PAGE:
Where did it begin?
The very first Montessori school, opened by Dr Maria Montessori herself, was in San Lorenzo, Italy in 1907. Dr. Maria Montessori (1870 – 1952) was Italy’s first woman medical doctor and using her scientific and medical background, she began observing children in the children’s houses of Rome. It was as a result of these observations that she began to understand how children learn. She developed unique materials, emphasised the importance of a child sized, child centered environment, and was one of the first persons to revolutionise educational thought by stressing respect for the child. She also advocated the freedom of expression, self-education, and training through use of movement and senses. Currently there are thousands of Montessori schools across the globe, with over 600 in South Africa alone.
How is a Montessori preschool different from other preschools?
In most preschools the children are taught educational concepts in a group by a teacher. In a Montessori preschool the children learn concepts spontaneously when they work independently with the many materials in the environment. Children and adults alike also show deep respect towards each other. Learners are not viewed as empty vessels to be filled with knowledge but as lovers of intellectual work, spontaneously chosen as the child works from his own free choice. No two learners develop at the same pace or have identical interests, which is why learners in a Montessori environment are able to select work that engages them and also repeat more challenging work as often as they would like to.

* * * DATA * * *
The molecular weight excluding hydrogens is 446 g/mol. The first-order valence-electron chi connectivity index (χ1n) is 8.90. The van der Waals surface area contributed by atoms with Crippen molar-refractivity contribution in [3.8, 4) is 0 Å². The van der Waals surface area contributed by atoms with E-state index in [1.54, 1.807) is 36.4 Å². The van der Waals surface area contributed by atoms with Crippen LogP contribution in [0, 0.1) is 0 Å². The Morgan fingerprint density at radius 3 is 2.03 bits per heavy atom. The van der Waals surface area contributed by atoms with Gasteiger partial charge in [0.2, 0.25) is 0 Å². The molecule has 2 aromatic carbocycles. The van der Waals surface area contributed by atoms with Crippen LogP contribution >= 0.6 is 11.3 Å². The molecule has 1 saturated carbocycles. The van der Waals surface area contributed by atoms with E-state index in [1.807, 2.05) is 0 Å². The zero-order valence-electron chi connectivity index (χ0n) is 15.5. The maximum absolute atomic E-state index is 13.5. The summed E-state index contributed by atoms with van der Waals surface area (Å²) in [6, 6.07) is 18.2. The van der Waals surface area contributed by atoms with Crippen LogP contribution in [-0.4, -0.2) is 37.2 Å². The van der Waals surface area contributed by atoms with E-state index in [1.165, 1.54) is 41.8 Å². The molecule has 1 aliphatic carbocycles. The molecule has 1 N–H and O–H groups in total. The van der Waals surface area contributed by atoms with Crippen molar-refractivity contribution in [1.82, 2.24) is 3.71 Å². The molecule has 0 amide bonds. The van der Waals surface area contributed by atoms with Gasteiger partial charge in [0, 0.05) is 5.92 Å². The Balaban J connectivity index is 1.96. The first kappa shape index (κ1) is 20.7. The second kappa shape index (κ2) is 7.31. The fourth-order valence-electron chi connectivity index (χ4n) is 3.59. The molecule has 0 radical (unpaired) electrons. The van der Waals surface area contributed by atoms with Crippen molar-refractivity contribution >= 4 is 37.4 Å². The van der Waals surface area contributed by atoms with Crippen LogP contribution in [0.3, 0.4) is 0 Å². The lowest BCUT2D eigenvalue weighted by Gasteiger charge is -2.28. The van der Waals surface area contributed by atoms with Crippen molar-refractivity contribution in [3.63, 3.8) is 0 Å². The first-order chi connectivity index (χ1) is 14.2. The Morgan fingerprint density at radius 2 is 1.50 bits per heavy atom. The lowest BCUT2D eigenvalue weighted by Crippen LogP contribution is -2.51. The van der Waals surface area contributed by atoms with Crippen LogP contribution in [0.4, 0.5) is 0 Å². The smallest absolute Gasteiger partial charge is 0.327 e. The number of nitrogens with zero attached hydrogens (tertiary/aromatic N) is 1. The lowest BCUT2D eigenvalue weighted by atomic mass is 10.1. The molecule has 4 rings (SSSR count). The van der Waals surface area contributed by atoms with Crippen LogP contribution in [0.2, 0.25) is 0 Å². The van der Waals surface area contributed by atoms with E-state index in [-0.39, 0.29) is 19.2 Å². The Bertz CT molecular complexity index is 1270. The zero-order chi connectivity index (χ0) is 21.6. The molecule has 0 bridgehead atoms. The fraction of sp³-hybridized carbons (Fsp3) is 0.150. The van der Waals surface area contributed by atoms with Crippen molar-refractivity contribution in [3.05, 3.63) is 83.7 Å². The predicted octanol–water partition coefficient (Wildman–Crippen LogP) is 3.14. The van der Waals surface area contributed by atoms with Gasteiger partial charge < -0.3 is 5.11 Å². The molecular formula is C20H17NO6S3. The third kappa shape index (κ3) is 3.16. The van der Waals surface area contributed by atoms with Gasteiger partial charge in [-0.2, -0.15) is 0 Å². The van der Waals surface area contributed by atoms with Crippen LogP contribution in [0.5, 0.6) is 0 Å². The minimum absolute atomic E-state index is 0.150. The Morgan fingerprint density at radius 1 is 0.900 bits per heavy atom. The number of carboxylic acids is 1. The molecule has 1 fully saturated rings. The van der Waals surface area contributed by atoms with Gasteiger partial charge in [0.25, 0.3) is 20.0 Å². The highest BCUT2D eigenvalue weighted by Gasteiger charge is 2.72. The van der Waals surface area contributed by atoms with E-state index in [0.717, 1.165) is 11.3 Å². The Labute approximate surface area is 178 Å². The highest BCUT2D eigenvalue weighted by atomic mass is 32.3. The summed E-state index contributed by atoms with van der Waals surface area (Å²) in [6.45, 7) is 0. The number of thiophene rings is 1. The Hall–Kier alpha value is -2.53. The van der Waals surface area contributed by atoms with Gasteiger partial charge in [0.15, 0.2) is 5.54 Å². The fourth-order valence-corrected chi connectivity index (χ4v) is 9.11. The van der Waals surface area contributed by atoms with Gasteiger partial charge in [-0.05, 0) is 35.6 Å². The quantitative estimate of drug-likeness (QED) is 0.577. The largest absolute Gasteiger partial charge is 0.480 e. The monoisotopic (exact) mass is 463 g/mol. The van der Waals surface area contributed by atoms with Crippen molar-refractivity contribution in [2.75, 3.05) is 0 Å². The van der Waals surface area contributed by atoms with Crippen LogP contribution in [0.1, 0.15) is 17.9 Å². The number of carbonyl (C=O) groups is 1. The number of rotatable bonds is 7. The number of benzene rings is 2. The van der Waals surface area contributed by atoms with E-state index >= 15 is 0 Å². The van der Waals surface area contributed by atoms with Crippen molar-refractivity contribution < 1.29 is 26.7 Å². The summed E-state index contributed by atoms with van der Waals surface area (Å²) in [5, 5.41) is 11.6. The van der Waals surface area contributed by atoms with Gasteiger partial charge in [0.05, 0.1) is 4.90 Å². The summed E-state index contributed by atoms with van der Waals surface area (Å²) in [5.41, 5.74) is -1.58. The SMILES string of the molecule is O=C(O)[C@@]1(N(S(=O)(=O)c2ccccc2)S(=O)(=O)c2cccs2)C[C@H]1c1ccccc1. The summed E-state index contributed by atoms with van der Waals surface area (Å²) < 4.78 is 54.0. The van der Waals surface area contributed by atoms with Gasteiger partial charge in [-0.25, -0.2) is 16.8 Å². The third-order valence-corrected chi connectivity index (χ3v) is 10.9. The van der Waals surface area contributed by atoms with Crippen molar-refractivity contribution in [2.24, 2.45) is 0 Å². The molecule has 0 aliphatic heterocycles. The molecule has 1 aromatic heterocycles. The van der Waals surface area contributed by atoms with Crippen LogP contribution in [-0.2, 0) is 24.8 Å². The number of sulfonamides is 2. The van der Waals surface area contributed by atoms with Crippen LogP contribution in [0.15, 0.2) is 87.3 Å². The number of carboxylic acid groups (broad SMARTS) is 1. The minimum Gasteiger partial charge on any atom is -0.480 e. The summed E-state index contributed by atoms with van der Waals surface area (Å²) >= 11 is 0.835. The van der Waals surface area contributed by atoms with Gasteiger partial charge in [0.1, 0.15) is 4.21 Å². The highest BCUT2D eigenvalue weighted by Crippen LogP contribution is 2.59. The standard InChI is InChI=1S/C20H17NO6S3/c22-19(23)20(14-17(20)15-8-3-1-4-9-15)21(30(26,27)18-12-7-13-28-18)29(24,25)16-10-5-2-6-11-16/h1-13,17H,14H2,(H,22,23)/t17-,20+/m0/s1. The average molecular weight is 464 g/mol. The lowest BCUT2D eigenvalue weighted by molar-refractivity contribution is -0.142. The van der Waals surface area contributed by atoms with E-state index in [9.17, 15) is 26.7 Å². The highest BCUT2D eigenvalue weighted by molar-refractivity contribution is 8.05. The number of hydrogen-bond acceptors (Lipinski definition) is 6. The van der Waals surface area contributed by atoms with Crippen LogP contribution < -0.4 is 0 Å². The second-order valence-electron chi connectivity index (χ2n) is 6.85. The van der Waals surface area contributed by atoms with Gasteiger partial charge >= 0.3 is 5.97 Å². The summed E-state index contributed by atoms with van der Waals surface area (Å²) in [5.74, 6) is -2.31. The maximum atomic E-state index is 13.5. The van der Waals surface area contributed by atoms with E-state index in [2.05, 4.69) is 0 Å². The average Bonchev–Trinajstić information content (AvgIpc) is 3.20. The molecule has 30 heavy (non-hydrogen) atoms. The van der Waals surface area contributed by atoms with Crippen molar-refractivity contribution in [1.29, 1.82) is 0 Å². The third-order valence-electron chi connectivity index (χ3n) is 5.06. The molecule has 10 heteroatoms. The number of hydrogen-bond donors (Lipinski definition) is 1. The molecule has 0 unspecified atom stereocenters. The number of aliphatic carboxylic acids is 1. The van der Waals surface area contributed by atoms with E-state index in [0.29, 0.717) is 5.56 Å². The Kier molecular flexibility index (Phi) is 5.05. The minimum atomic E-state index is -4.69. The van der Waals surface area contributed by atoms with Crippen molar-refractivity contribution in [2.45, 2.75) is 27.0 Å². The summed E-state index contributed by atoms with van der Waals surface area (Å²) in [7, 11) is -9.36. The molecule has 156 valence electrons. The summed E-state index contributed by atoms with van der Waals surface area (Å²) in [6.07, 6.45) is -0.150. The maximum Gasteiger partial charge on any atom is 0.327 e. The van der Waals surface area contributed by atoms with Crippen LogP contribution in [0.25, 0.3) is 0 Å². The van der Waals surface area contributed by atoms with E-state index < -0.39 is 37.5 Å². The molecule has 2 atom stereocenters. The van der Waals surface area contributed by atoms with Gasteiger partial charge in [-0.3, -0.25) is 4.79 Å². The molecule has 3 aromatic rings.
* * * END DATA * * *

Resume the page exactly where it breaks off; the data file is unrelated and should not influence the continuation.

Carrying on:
Is Montessori a franchise?
No. The Montessori Method was developed by Dr Maria Montessori, after whom the Method is named. The Method entails so much more than just beautiful child sized environments incorporating all the scientifically designed materials, it is a philosophy. Any school can name themselves a Montessori school, as there is no trademark on the name nor specific legal requirements that they have to meet. The South African Montessori Association (SAMA) is in the process of releasing a document regarding ‘Best Practices’ which the public can refer to when selecting a Montessori school for their child’s education. This way you can be assured you are dealing with an authentic Montessori school.
What is in a Montessori classroom?